German wine classifications are almost as confusing and complicated as German wine labels as a whole appear to be. There are just a few basic things you need to know about to have more confidence in shopping for a German wine, Riesling or not. I’m not going into every nuance of the system, since, frankly, a lot of it doesn’t matter to most wine drinkers, unless you are trying to impress somebody. There’s a graphic representing the classification system on our Monthly Wine Specials page. In effect, this post will follow that pyramid from the bottom up.
Let’s start with Deutscher Wein and Landwein. Deutscher Wein used to be known as Tafelwein (Table wine). These two you won’t see much of outside of Germany. Deutscher Wein is wine made from grapes grown in Germany. That’s it. Landwein is associated with a specific region of origin (Mosel, for example). No other major restrictions or requirements for the wines in these categories. No need to spend more time here, but I will note, if you get a chance to try them, do so. Just because they are the ‘lowest’ level of classification doesn’t mean they aren’t any good.
We then move on to Qualitätswein – Quality Wine. You may sometimes see this abbreviated (on the back label, for instance) as QbA. It is supposed to be what the name suggests: good stuff. This is quite a large category. It’s main rules are that the grapes must all be from one of the 13 different official German wine regions. Other restrictions may vary by region. Our Pauly-Bergweiler Riesling Trocken is a Qualitätswein. We have others, as well. Definitely nice wines.
Higher up on the pyramid, we next come to Pradikätswein. These used to be called Qualitätswein mit Pradikät, which is why you’ll see this category on the left hand side of our pyramid.
There are five sub-categories here. These are based not on sweetness, or region of origin, but what is known as must weight. In other words, the sugar level in the harvested grapes. This sugar, as you’ll recall from your basic fermentation knowledge, can be fermented into alcohol. So, more sugar = more alcohol. Or you can stop the fermentation process, and have sugar left over, giving you less alcohol but more sweetness. It is thus possible – but very unusual – to see a Trocken Spätlese, for example. So:
Kabinett – Not a whole lot to say here. Kabinett wines are made from ripe grapes. They tend to be relatively low in alcohol, and can range from dry to off-dry. We’ve included two of these in the case, since there can still be a wide range of styles, and Kabinett wines are still quite affordable.
Spätlese – ‘Late harvest.’ (You will also see this spelled ‘Spaetlese.’) These are made from grapes that, as the name tells us, are harvested late. So, they are very ripe, and usually picked about a week or so after the grapes for Kabinett or Qualitätswein. These wines are noticeably sweet, but not really yet a desert-wine level of sweetness. I personally find they often pair well with food. A nice Spätlese Riesling makes a nice match for New England Clam Chowder, for example. (And thus I betray my American roots…)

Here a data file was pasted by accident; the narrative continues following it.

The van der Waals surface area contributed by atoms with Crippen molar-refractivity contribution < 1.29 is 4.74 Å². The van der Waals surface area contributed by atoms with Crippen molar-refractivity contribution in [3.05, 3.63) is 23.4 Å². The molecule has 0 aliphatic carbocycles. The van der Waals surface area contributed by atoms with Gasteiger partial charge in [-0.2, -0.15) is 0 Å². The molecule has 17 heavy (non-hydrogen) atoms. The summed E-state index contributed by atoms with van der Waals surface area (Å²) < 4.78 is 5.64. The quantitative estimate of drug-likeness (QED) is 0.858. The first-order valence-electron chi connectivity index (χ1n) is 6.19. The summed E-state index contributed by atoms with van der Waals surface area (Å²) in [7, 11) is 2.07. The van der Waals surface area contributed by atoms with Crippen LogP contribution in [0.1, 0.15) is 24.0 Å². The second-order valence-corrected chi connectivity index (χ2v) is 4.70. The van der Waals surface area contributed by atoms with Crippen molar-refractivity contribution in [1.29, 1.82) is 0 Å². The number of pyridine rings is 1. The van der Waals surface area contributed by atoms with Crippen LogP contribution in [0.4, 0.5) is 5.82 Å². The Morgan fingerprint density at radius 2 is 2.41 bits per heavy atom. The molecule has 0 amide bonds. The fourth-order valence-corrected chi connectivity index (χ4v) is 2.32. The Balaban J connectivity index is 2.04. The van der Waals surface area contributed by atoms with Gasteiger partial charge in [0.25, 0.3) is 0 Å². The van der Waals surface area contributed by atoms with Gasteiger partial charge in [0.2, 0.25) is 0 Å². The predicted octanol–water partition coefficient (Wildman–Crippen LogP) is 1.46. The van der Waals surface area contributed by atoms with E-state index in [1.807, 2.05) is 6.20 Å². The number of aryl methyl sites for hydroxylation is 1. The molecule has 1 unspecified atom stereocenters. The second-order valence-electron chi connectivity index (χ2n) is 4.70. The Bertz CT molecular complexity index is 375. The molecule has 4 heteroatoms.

Auslese – ‘Selected harvest.’ Which come later than ‘Late Harvest.’ In other words, they are even riper than the grapes used for Spätlese. More sugar potentially means more alcohol, but most Auslese wines are sweet, rather than alcoholic. They can be considered a desert wine, but also go well with some foods. Perhaps most notably, while not a wine made completely from botryitsed grapes, there may be some in the harvest.
Beerenauslese – ‘Selected harvest of berries,’ more or less. You may see this referred to as ‘BA.’ An category with an even higher must weight than Auslese. A proper desert wine, usually made from botryitised grapes, although this technically isn’t a legal requirement. Not only that, the grapes are picked individually, not by the bunch.
Trockenbeerenauslese – Finally, in the German classification system comes ‘Dried berry selection,’ and Trockenbeerenauslese is often abbreviated TBA. These wines are made exclusively from grapes affected with noble rot, individually picked, making them quite rare and expensive. Nonetheless, they are stunning wines, and well worth trying if you can get your hands on them.
Eiswein – This is a category that falls outside of the Pradikätswein schema, but overlaps it. Eiswein (ice wine) is wine made from grapes picked and pressed when frozen. Understandably, this isn’t guaranteed to be possible every year.
Working with frozen grapes means that when they are pressed, you get a much more concentrated must, as most of the water is locked in the ice. It also means, or so I’m told, that it is easy to damage your press when making this. Ice is hard. You end up with a sweet wine, that tends to fall in the BA / TBA range of sweetness. They aren’t cheap, but well worth trying, at least once in your life. Possibly more like two or three times. Or every Christmas, come to that.
Finally, there are a number of unofficial terms that you may see. I’ll mention only one here, since several of our wines use it, including one in the German Riesling Trinity case. That term is ‘Feinherb’. Feinherb is used to designate a slightly sweet wine. A Kabinett Feinherb would be on the sweeter end of the Kabinett range. The sweetness is noticeable, but to my tastes, doesn’t become the main characteristic of the wine. Rather, it lends another element of complexity to it.
Hopefully this has helped remove some of the intimidation factor that German wine labels can invoke. I’d fully recommend trying a range of different styles – you’ll probably find one (or several) that are just right for you.
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